It’s usually possible to cancel a card that has a balance and then continue to work on paying it down after the account is closed. However, this could come with additional fees or a higher interest rate, so this option could cost you more in the long run.

2. Redeem any rewards

If you don’t use them, you’ll lose them! Cash out in the form of a statement credit, or use your points to purchase travel, gift cards, or other rewards. Just be sure to take advantage of any points left in your account before you close it.

3. Update your autopayments

If your credit card is set up as the autopay method on any bills or services, update your payment info before you close the card. That will prevent you from missing any payments or racking up late fees.

4. Call the card issuer and submit a written request to close the account

You’ll need to contact the credit card issuer directly to cancel your account. It’s often best to also submit the request in writing so you have proof of the date you requested the cancellation.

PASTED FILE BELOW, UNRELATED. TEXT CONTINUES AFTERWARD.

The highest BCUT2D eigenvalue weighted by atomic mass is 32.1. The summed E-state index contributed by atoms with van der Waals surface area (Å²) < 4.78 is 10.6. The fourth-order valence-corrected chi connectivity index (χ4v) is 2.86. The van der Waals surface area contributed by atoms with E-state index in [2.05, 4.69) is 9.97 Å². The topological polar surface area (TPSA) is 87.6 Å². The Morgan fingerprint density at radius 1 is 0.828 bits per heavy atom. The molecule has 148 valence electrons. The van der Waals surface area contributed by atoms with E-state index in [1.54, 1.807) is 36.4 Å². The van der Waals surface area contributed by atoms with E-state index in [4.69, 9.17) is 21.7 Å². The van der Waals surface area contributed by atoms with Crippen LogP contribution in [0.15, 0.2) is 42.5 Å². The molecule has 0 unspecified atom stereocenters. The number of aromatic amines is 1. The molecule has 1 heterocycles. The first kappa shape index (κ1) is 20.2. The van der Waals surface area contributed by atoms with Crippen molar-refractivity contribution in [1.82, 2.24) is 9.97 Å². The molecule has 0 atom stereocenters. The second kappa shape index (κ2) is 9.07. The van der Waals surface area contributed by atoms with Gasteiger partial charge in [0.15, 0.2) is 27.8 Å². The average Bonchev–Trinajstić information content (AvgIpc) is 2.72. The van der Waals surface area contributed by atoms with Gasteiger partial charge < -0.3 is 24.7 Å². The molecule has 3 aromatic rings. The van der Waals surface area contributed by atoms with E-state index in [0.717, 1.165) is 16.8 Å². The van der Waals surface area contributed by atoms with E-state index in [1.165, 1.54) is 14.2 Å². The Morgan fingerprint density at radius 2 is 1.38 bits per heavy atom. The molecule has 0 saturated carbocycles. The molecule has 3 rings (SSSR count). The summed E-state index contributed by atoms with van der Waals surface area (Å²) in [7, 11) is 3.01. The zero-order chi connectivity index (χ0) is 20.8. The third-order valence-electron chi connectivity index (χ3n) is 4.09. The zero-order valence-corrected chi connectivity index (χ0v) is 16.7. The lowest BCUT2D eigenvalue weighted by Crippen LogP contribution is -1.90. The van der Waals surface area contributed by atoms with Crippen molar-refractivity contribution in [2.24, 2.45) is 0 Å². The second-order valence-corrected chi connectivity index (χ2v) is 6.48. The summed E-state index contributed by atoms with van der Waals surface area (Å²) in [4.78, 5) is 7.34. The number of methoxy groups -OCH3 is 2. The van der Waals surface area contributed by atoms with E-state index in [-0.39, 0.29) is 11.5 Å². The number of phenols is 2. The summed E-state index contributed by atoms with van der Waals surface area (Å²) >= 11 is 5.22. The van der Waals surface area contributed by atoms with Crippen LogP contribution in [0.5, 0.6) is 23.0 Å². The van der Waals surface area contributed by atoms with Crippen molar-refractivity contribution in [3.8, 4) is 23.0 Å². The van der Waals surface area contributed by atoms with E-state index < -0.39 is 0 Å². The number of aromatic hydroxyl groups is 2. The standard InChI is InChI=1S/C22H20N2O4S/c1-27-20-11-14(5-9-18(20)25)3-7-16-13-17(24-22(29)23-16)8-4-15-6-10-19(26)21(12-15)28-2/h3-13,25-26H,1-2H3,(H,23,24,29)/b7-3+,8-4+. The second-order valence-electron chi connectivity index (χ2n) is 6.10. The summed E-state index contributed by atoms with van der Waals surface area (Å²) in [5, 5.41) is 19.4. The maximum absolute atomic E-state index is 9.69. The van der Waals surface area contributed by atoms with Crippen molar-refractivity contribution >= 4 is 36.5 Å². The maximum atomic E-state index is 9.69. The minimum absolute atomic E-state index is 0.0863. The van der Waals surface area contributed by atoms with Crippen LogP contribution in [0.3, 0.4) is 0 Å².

Ask the issuer to report to the credit bureaus that the account was “closed by customer request.”

5. Check your credit report

Monitor your credit report to make sure the account shows as “closed” and that there are no negative notations associated with the closure.

If you closed it in good standing, the account will remain on your credit report as a closed account for up to 10 years. If you had a spotty payment history, that account should come off your credit report within 7 years.

6. Destroy the card

Once you’ve confirmed the account is closed, cut up your credit card before throwing it away.

Bottom line

Think carefully before closing a credit card, as there are almost always better alternatives. If a card has an annual fee you no longer want to pay, see if downgrading to a card without an annual fee is possible.

If closing the card is your only option, determine what the results will be beforehand and follow all the necessary steps to close your account safely. Your credit score will thank you.

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Author Details

Lindsay Frankel

Lindsay Frankel is a Denver-based freelance writer who specializes in credit cards, travel, budgeting/saving, and shopping. She has been featured in several finance publications, including LendingTree. When she's not writing, you can find her enjoying the great outdoors, playing music, or cuddling with her rescue pup.